TALLAHASSEE — State Rep. José Félix Díaz this year raised more than $530,000 in political cash from donors who directly lobbied bills assigned to the committee he chairs, a dynamic that highlights one of Tallahassee’s busiest intersections: politics and policy.
As chair of the House Commerce Committee, Díaz has overseen a wide range of industries that are fertile fundraising territory, including gaming, insurance and a wide array of businesses interests. The powerful committee was created this year when House Speaker Richard Corcoran put a range of issues previously overseen by two committees under one committee umbrella, a move that also upped its fundraising potential.
Shortly after the 2017 legislative session, Díaz also announced his candidacy in the special election for Senate District 40 against Democrat Annette Taddeo. Because it’s the only race in an otherwise quiet summer, the campaign is getting national attention as both parties test messages and strategies headed into 2018.
Díaz says campaign contributions don’t impact how he votes or runs his committee.
“In today’s political climate, voters and donors are looking for normal people who work hard and serve for the right reasons,” Díaz said. “I have always been one of the top fundraisers in the Florida House, even before I was named to my first committee.”
But his fundraising prowess is a prime example of how donors direct campaign contributions to lawmakers most influential in their policy successes or failures.
“When you hold the gavel on one of those committees, you literally hold the financial well-being of those interests or companies in your hand,” said one veteran lobbyist. “The story you are doing is just one example of that.”
“No large company executive wakes up in the morning and says, ‘I’d like to make a large contribution of money to someone’ on principle,” the lobbyist added.
POLITICO Florida reached out to several lobbyists and former members for this story. None agreed to talk on the record due to fear of retribution from legislative leaders or because they don’t want to cross Díaz, who is seen as ascendant in Republican circles.
“My many donors know that a donation to my campaign is a donation in favor of good government, plain and simple,” the Miami Republican added.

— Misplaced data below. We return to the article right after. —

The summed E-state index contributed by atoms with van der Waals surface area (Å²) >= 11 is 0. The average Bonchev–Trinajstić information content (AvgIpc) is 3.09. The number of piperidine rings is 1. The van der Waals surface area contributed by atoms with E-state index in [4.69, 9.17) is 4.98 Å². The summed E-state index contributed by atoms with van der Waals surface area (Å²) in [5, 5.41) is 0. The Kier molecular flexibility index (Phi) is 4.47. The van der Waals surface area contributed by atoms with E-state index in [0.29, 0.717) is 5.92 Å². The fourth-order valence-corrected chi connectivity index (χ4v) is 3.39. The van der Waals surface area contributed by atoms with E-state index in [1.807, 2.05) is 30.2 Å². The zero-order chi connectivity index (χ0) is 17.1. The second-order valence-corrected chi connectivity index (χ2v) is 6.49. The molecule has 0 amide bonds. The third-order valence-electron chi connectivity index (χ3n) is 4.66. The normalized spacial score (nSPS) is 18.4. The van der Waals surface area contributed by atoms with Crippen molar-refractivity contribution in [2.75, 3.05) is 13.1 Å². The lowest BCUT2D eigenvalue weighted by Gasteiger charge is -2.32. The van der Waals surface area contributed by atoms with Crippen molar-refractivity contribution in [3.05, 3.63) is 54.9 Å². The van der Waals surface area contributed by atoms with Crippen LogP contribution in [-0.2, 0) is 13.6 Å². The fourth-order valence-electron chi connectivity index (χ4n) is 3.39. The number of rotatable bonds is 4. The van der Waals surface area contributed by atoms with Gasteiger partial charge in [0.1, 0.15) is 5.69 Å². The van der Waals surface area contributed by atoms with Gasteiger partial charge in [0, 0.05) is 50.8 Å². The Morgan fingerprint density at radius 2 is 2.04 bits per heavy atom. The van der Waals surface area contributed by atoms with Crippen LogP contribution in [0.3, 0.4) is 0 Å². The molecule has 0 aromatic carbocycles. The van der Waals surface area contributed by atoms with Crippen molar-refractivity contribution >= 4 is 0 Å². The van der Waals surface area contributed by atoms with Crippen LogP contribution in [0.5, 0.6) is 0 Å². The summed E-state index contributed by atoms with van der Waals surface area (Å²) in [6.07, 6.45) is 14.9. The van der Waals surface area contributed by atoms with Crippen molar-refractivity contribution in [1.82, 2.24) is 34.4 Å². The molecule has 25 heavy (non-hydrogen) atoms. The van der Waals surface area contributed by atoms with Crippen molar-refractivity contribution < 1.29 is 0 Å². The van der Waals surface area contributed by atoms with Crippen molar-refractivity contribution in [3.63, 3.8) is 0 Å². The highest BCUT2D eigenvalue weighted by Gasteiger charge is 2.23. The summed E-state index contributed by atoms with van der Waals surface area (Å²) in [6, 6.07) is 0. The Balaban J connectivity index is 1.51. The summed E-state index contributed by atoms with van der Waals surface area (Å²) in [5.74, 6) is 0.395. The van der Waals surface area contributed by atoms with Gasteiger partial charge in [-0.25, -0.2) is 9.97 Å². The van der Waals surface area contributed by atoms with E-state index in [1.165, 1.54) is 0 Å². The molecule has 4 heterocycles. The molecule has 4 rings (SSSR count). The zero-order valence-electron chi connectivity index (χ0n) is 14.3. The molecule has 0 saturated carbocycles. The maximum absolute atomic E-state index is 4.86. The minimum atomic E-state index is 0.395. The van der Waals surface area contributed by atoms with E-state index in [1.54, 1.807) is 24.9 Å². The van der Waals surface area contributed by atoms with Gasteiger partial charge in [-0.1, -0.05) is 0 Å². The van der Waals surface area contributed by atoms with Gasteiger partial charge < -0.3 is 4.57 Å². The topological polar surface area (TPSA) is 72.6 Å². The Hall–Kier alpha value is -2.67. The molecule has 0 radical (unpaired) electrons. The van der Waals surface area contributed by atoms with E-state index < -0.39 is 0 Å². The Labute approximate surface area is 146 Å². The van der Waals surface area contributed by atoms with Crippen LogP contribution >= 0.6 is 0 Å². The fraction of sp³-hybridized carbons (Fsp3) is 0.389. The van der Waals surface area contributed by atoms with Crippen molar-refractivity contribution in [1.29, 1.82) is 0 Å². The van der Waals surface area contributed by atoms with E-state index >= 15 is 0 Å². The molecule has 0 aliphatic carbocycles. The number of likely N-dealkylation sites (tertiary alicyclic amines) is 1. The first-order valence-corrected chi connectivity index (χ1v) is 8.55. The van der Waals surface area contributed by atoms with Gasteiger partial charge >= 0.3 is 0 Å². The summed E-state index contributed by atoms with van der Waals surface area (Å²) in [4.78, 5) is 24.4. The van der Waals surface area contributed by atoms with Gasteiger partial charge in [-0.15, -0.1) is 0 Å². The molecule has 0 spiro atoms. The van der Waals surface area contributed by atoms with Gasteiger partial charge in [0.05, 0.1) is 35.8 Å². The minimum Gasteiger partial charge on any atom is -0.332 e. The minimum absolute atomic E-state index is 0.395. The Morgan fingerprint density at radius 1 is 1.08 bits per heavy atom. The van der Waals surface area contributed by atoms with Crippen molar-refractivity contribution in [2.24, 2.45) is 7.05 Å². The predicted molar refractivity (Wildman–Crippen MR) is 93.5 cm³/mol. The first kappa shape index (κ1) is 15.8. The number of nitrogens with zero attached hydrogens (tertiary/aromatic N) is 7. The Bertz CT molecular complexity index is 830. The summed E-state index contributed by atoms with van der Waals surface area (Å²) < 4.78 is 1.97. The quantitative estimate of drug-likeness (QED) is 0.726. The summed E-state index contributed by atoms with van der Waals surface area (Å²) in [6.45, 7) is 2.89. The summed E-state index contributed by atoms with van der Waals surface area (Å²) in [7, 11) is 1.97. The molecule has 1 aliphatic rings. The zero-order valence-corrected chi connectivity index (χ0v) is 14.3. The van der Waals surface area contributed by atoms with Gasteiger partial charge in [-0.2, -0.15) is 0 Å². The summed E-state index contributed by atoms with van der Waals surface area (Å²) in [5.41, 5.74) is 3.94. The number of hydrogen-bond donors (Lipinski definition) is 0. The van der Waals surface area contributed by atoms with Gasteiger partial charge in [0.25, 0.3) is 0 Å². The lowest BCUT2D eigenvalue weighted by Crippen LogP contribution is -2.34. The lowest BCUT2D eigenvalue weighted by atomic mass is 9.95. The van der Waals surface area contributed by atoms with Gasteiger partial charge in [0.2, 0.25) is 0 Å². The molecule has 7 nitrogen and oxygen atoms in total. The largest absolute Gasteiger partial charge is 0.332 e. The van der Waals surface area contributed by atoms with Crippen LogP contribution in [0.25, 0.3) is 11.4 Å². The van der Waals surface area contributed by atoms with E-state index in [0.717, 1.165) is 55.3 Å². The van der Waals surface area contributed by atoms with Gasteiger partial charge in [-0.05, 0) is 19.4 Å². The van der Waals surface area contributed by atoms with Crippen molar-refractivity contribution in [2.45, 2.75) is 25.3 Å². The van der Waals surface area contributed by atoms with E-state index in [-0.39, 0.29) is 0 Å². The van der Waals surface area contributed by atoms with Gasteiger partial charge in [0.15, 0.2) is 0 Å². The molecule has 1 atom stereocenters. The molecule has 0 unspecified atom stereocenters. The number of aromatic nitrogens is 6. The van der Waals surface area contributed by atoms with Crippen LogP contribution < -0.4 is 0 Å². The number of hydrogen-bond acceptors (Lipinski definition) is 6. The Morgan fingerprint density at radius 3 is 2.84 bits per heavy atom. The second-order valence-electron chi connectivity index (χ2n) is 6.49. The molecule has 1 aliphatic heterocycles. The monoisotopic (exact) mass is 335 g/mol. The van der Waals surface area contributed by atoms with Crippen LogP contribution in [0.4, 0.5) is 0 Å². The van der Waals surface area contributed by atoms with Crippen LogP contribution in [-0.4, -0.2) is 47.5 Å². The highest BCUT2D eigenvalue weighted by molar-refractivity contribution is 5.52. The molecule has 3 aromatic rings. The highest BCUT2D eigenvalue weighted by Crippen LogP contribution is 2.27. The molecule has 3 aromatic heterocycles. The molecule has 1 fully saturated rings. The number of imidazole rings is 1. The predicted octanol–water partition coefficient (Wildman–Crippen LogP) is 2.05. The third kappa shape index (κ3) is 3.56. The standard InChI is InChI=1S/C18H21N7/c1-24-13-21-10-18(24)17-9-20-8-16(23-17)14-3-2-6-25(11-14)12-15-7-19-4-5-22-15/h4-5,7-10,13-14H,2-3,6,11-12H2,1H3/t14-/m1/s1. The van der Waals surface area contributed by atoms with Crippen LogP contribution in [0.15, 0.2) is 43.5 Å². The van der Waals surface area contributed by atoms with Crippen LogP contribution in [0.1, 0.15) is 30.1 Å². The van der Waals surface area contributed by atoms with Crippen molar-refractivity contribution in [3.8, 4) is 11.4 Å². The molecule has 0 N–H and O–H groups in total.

One former lawmaker who sat on high-profile committees, however, said campaign contributions often find members with powerful posts.
“We didn’t as much fundraise as we did fund-collect,” the former lawmaker said.
This year, Díaz’s committee played host to huge food fights over session-defining bills having to do with gambling, liquor distribution and workers’ compensation, among other issues. Each was the subject of lengthy committee meetings.
“We have brought the insurance and banking universe with us today,” joked state Rep. Danny Burgess (R-Zephyrhills), before presenting the workers’ comp bill during a much-watched April 4 meeting of Díaz’s committee.
A large swath of the business and insurance industry mentioned by Burgess is now on the finance reports for Díaz’s campaign or Rebuild Florida, his affiliated political committee. Companies or associations registered to lobby on that specific bill have given nearly $200,000 to Díaz’s campaign or committee since he was named Commerce chairman in December. The bill passed Díaz’s committee but ultimately died in the final days of session.
Overall, this year donors — directly registered to lobby bills assigned to the Commerce Committee — gave $531,000 to Díaz’s campaign or committee. Those came from, among other interests, the insurance companies, banks, retailers, theme parks, gas station owners and liquor distributors. Each had top-tier policy priorities that needed to pass Diaz’s committee.
A committee assignment is a key factor, but not the only one when donors consider whom to help. Pressure from legislative leaders, who support Díaz, as well as future political aspirations and past relationship building, can also be contributing factors.
“I strongly believe that my fundraising prowess stems directly from my fair dealings and good reputation as a young professional and legislator,” said Díaz, who added that a political contribution “does not and never will mean a vote in favor of or against any issue.”
Another example of donors raining cash on an issue Díaz helped shape is the so-called liquor wall. That was a fight over whether to repeal a state law that requires a separation between the sale of hard liquor and other goods. The issue pit stores like Walmart and Target, which supported the bill, against ABC Fine Wines & Spirits and Florida Independent Spirits Association, which wanted the bill killed.
It became one of the most heavily debated and lobbied issues of the 2017 legislative session. During the March 22 meeting of Díaz’s committee, nearly 30 interests expressed an opinion on the legislation, many of whom had also given to Díaz’s committee or campaign. His campaign and committee raised $95,000 from those directly registered to lobby the bill. It eventually passed but was vetoed by Gov. Rick Scott.
Because Díaz has left the House, his chairmanship of the House Commerce Committee has been given to state Rep. Jim Boyd (R-Bradenton). He is not considered as prodigious a fundraiser, but the dynamic will not end for those with business before the committee.
“If you know you are going to be a constant on the agenda,” said another veteran lobbyist, “you have to give until it hurts, frankly.”
by Mat Dixon